Gift always stands in contrast to economy, even as Mary stands in contrast to Judas. “Why wasn’t this perfume sold and the money given to the poor? It was worth a year’s wages.” I don’t know what Judas’ real motive was. Maybe he was, as our text says, a thief and wanted it all for himself. Maybe he really did care about and wanted to help the poor. 


In any event, Judas is calculating and practical. He knows the market. He’s an investor looking for a return. He wants to turn Mary’s gift into a profit. Judas has a why. He’s aligned himself with a means and an end. In the economies of our life everything has a why. Life is calculable, and we become calculating, expecting a return on our investment whether that investment is money, time, love, or a good deed. 


Let’s not draw any conclusions here about Mary or Judas, it would be easy to oppose them. Mary is good, Judas is bad. Mary is right, Judas is wrong. But here’s the thing. I know times when I’ve lived as Judas and times when I have lived as Mary, don’t you?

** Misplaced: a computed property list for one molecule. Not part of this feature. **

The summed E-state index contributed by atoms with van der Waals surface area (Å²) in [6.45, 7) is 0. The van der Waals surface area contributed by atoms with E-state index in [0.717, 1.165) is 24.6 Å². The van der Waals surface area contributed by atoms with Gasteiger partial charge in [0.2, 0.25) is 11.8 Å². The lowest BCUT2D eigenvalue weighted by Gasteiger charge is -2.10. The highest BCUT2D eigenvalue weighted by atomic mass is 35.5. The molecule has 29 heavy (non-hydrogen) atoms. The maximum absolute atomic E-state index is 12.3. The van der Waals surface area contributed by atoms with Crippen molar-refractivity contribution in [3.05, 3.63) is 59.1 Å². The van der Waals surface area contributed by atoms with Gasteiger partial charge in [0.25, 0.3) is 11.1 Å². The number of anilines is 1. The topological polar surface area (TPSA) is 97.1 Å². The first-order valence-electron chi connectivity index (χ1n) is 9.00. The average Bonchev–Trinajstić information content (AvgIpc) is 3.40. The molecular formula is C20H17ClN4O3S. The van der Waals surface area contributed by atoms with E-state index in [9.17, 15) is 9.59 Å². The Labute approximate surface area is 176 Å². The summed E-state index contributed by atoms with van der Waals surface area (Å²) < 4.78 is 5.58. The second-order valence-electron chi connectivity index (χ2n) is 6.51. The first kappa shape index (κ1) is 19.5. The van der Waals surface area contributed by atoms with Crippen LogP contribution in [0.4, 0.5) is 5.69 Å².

I don’t think it’s a question of choosing one over the other, gift or economy, Mary or Judas, but living in the tension of the two. That tension is what sometimes keeps us up at night, calls us into question, awakens us to how we truly want to live. It reminds us that the fragrance of life can be neither bought nor sold. It’s priceless. 


I don’t know if we ever truly live without a why. I can’t answer that, but I know that’s the direction I want to go. I know that’s how I want to shape my life. What about you? 


I sipped the last of my coffee as the sun came up this morning and glanced out the window into the cemetery. I suppose it has kept me ‘grounded’ (no pun intended) in a way all these years, because it reminds me how brief life really is (unlike this sermon). Which, then in turn makes me ask, “What really matters?” The thought usually comes unbidden and unannounced, it just shows up and interrupts.